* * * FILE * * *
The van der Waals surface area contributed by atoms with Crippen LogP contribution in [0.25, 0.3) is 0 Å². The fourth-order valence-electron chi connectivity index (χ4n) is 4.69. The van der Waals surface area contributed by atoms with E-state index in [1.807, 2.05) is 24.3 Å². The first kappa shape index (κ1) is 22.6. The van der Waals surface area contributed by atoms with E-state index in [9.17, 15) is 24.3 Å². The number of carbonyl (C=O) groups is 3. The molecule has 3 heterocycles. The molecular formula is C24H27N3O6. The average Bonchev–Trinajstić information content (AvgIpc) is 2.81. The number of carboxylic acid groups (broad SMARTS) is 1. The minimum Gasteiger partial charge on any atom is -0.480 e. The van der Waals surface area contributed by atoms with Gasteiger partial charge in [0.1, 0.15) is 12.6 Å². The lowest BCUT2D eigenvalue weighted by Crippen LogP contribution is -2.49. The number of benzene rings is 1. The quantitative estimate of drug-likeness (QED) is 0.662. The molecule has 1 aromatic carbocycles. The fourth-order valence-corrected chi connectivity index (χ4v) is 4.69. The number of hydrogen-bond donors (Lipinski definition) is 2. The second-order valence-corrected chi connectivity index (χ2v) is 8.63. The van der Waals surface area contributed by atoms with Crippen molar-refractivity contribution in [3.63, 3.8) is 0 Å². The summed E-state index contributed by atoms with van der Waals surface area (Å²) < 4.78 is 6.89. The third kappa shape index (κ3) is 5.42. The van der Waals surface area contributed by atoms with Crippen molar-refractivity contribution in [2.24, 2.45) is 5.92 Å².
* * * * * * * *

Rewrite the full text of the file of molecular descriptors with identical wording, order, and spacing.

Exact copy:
The van der Waals surface area contributed by atoms with Crippen LogP contribution in [0.25, 0.3) is 0 Å². The fourth-order valence-electron chi connectivity index (χ4n) is 4.69. The van der Waals surface area contributed by atoms with E-state index in [1.807, 2.05) is 24.3 Å². The first kappa shape index (κ1) is 22.6. The van der Waals surface area contributed by atoms with E-state index in [9.17, 15) is 24.3 Å². The number of carbonyl (C=O) groups is 3. The molecule has 3 heterocycles. The molecular formula is C24H27N3O6. The average Bonchev–Trinajstić information content (AvgIpc) is 2.81. The number of carboxylic acid groups (broad SMARTS) is 1. The minimum Gasteiger partial charge on any atom is -0.480 e. The van der Waals surface area contributed by atoms with Gasteiger partial charge in [0.1, 0.15) is 12.6 Å². The lowest BCUT2D eigenvalue weighted by Crippen LogP contribution is -2.49. The number of benzene rings is 1. The quantitative estimate of drug-likeness (QED) is 0.662. The molecule has 1 aromatic carbocycles. The fourth-order valence-corrected chi connectivity index (χ4v) is 4.69. The number of hydrogen-bond donors (Lipinski definition) is 2. The second-order valence-corrected chi connectivity index (χ2v) is 8.63. The van der Waals surface area contributed by atoms with Crippen molar-refractivity contribution in [3.63, 3.8) is 0 Å². The summed E-state index contributed by atoms with van der Waals surface area (Å²) < 4.78 is 6.89. The third kappa shape index (κ3) is 5.42. The van der Waals surface area contributed by atoms with Crippen molar-refractivity contribution in [2.24, 2.45) is 5.92 Å².